‘The Fireman’ might ring some bells for a few of you and, if in doubt, you can see that Joe Hill has wholeheartedly dedicated this book to its predecessors Ray Bradbury’s ‘Fahrenheit 451’ and the 1966 film directed by Francois Truffaut. There are plenty of other references to post-apocalyptic novels to savour or spit out depending on your preference.
This has an epic feel and a blockbuster is what it wants to be. It is most definitely a page-turner but, in many ways, it has all been done before and those references to other works sometimes hinder enjoyment of this latest vision. Is it just we are too cynical about this? Reading the book was very enjoyable but turning it over and, considering it later, I thought I probably expected too much of it.
Another cosy apocalypse lurches into our consciousness as the book opens. It takes a while to see where the book is going with it and, meanwhile, the author wants us to care about our characters, whether they live or die. That’s the hard bit. Generally, the plot is sometimes predictable but it is also knowingly setting us up for the fall and we complicity follow.
Opening with the symbolic burning man, we learn this is no suicide or homicidal immolation. There is a plague known as the Dragonscale and people are burning up all over. It’s the plague and the rats are people this time. That said, the Dragonscale has a magnificent elegance that the Black Death surely lacked, even though the most likely end is internal combustion. But that’s not important, this is a tale of a small town and a few people and mainly one woman.
Harper Grayson is a woman in a marriage of discontent. At first, she feels it is her fault but as the plague escalates it is clear that husband, Jakob, is part of the problem. He thinks he is a writer and her discovery of his thinly veiled autobiography which reveals he has been serially unfaithful due to his contempt for her, leads ultimately to her escape. As does her infection and pregnancy. She meets the Fireman and goes on to discover that the Dragonscale might not be a death sentence. She is on her own road to freedom while the world goes to hell.
I enjoyed this and, for a change, a woman as centre stage was great. I look forward to the film that no doubt relegates her to the side-lines as Tom Cruise puts out the flames in his ever so attractive fireman’s oilskins. It is a great read, although some of the sugar lumps and ‘Mary Poppins’ references just got a bit much at times. It very much reminded me of ‘Survivors’ (BBC 1975) in its creation of a post-civilised society that had just enough tinned food to keep the remaining human race alive. The character of the husband was also too much and seems to be inspired by the tanker truck in the film ‘Duel’ (1971). But then he has to be to make way for the saintly Fireman and some of this felt too whimsical.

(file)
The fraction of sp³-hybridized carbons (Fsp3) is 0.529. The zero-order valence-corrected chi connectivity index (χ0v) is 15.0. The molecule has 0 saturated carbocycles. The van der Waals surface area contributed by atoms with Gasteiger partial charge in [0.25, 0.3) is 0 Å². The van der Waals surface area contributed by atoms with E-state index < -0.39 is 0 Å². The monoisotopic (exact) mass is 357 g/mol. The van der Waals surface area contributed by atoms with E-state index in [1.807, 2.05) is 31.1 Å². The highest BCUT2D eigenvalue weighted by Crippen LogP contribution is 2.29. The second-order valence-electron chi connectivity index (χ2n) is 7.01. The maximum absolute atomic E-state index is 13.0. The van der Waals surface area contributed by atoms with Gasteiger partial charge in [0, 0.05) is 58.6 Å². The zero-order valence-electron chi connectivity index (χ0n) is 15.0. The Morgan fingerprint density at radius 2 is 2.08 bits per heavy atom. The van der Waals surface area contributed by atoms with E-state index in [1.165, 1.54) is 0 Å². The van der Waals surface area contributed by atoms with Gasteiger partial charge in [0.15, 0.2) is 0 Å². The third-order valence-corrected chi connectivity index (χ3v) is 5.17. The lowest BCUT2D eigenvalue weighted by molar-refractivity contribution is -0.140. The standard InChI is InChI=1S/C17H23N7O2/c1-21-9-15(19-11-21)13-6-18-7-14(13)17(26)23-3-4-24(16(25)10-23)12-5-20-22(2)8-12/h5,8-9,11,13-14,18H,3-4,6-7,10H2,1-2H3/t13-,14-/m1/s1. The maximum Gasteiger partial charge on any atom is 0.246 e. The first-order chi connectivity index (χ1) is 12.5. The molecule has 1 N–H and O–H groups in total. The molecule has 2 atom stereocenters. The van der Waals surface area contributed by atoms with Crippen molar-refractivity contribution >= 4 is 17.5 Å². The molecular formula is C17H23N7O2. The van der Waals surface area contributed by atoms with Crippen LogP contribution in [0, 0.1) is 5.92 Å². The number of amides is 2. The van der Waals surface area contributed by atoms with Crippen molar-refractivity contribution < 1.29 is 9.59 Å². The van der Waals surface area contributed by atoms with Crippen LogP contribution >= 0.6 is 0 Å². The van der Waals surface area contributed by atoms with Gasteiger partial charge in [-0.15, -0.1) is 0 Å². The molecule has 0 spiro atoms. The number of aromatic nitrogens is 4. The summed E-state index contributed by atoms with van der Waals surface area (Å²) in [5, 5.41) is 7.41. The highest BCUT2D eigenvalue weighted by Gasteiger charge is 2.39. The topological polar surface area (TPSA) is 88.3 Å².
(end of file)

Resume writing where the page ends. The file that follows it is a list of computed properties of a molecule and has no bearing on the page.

Given all this, I’m not sure at the end I did care enough about the people in this book. They are a means to an end and, at the end, all I could think was that it was awfully familiar. I did enjoy reading it, though, and I could see the point of writing it but also felt a bit cheated. All the liberally scattered tributes to the cult books and films from previous years made me feel the loss of those who went before. The problem is and has been for a while it is difficult to put a new slant on world destruction and, hey-ho, we humans are doing quite well in the real world.
Overall, though it is an enjoyable way to while away the hours until some bugger causes Armageddon. Like all dystopian novels, you can take it with a pinch of salt or as Mr. Hill would have it, a spoonful of sugar.
pub: Gollancz. 768 page hardback. Price: £20.00 (UK). ISBN: 978-0-57513-071-5)